Other companies could follow Uniper’s lead, prioritizing securing supplies for their customers rather than taking a stand against Russia. Hungarian Prime Minister Viktor Orban, who has close ties to Mr Putin, has already said his country is ready to comply.
Gloystein said he thinks some companies will back down and more cuts may come.
For Europe, the gas shutdown is timely, if there is such a thing. With spring weather getting warmer, gas consumption, which rises in winter, is on the decline, easing some of the pressure that has kept prices high for months.
In a note to clients on Tuesday, Goldman Sachs analysts said they expected the Russian cuts to have “only a modest physical impact” on the supply-demand balance in the market. key market in North West Europe.
Despite those assurances, the Russian move sent European natural gas futures prices soaring on Wednesday — they opened more than 20% higher on the Dutch TTF exchange, at 125 euros (about $133) per megawatt hour. Prices fell later in the day.
Poland will most likely be sidelined from the Russian cut in the coming months. It has transported only modest amounts of gas from Russia this year via the Yamal gas pipeline, which Gazprom is in the process of cutting. Indeed, the pipeline has often operated in the opposite direction, bringing gas from storage in Germany to Poland.
Unlike some other European countries, Poland has been working for at least a decade to avoid being ransomed by Moscow for energy. This preparation means that Warsaw has other options for obtaining gas, including a liquefied natural gas terminal that the country has built to reduce its dependence on Russian gas. The facility allows Poland to import fuel from suppliers like Qatar and the United States. In addition, a new pipeline bringing gas from Norway under the Baltic Sea is expected to come on stream this year.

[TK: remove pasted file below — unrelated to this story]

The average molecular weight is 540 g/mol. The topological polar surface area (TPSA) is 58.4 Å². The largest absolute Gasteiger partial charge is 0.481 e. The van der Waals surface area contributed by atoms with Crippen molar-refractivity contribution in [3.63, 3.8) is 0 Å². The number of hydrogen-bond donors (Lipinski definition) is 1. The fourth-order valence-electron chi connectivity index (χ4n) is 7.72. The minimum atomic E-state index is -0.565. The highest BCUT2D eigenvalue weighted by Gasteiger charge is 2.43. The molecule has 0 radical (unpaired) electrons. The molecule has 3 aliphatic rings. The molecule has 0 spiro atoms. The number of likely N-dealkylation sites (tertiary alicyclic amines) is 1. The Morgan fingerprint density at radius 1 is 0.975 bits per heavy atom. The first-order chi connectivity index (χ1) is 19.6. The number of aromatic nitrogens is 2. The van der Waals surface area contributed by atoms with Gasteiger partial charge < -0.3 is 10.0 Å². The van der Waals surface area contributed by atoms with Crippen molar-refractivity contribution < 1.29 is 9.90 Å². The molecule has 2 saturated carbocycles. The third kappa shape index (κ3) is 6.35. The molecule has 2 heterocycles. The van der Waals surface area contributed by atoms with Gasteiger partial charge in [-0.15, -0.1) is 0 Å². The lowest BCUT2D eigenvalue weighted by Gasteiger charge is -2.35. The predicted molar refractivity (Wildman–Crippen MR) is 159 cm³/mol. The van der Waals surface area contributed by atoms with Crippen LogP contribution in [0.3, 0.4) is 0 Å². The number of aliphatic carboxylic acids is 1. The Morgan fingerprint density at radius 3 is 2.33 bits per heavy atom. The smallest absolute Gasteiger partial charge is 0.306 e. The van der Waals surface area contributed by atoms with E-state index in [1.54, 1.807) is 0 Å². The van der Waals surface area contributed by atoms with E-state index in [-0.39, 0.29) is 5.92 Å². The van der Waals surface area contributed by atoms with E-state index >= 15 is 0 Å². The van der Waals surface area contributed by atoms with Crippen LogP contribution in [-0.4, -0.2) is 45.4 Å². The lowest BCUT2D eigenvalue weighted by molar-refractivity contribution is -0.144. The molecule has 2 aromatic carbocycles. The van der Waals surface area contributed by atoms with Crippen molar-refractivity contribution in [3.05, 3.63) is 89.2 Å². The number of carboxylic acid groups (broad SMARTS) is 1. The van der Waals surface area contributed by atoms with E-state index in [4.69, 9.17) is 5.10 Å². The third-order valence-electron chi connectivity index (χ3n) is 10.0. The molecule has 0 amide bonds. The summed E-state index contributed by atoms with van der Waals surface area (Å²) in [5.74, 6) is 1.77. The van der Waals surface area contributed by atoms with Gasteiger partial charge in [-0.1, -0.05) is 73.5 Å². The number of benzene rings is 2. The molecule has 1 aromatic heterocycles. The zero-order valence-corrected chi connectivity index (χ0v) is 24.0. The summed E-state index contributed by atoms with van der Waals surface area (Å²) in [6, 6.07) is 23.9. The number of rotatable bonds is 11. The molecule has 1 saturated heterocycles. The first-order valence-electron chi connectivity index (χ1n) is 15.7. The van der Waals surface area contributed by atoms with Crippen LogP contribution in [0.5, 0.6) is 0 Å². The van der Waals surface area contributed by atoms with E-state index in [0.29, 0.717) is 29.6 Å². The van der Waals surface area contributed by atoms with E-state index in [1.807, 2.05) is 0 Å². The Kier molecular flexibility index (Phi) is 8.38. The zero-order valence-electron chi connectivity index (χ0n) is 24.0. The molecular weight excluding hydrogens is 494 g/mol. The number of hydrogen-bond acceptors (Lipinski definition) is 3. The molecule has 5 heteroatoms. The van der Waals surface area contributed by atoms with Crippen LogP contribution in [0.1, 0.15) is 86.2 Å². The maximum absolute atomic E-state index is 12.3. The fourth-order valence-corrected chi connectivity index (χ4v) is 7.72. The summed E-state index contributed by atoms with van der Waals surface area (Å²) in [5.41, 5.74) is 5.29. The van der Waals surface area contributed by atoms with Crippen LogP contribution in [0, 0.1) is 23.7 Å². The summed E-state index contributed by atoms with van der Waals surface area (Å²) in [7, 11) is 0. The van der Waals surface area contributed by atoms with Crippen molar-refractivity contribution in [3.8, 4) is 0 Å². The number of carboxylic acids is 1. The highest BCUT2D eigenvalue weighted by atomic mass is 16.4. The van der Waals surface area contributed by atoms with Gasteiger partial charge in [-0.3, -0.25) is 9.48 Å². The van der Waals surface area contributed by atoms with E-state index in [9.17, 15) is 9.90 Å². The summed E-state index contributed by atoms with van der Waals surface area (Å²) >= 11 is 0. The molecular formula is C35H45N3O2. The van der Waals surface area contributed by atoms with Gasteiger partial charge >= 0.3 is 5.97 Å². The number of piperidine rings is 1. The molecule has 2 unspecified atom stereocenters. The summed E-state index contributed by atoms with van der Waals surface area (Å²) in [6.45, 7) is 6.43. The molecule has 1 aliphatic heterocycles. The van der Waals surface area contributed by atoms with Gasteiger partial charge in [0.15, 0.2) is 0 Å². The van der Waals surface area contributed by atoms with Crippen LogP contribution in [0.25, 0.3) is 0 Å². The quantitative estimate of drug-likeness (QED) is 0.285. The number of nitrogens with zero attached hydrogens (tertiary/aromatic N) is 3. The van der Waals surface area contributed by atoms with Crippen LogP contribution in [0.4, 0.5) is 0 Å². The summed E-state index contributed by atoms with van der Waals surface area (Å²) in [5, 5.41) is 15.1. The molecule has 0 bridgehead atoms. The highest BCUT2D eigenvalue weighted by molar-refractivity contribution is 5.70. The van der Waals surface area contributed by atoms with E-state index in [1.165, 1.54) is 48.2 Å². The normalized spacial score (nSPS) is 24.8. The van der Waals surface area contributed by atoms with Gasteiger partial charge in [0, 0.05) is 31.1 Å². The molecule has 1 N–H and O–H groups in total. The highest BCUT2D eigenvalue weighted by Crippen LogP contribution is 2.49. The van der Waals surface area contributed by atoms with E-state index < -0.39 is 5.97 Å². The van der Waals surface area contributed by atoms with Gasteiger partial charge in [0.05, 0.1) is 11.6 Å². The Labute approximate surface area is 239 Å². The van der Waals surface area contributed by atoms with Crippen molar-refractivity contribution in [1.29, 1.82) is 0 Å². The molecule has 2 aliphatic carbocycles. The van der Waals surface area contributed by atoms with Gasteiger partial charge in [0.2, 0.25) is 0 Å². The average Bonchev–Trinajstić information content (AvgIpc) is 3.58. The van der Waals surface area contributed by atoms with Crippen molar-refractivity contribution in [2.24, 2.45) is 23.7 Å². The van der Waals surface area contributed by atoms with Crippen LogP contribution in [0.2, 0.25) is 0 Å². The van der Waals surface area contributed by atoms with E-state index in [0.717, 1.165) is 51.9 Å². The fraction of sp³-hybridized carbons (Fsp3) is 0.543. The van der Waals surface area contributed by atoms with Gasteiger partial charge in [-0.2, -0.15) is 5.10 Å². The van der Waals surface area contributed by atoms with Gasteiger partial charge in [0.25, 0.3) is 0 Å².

Poland has also put gas into storage facilities which are now more than 75% full, more than double the European average.
In a statement on Wednesday, PGNiG, the dominant Polish energy company, said it had “various opportunities to obtain” gas, including from Germany and the Czech Republic.
PGNiG said that by stopping gas flows, Gazprom violated its contract. The Polish company said that “after careful analysis” it decided that the payment in rubles was not in accordance with the terms of its contract.
Bulgaria also maintains that it has fulfilled its legal obligations and that the gas is being used “more as a political and economic weapon in the current war”, said its energy minister, Alexander Nikolov. Although heavily dependent on Russian gas, Bulgaria is a minnow in terms of overall European fuel consumption, analysts say. But like other smaller countries in southern and eastern Europe, it may struggle to fully replace Russian gas, analysts say.
“It is in both the EU’s and Russia’s interest to find a solution,” Goldman analysts wrote, warning that further gas suspension could come at a “significant economic toll.”
Matina Stevis-Gridneff contributed report.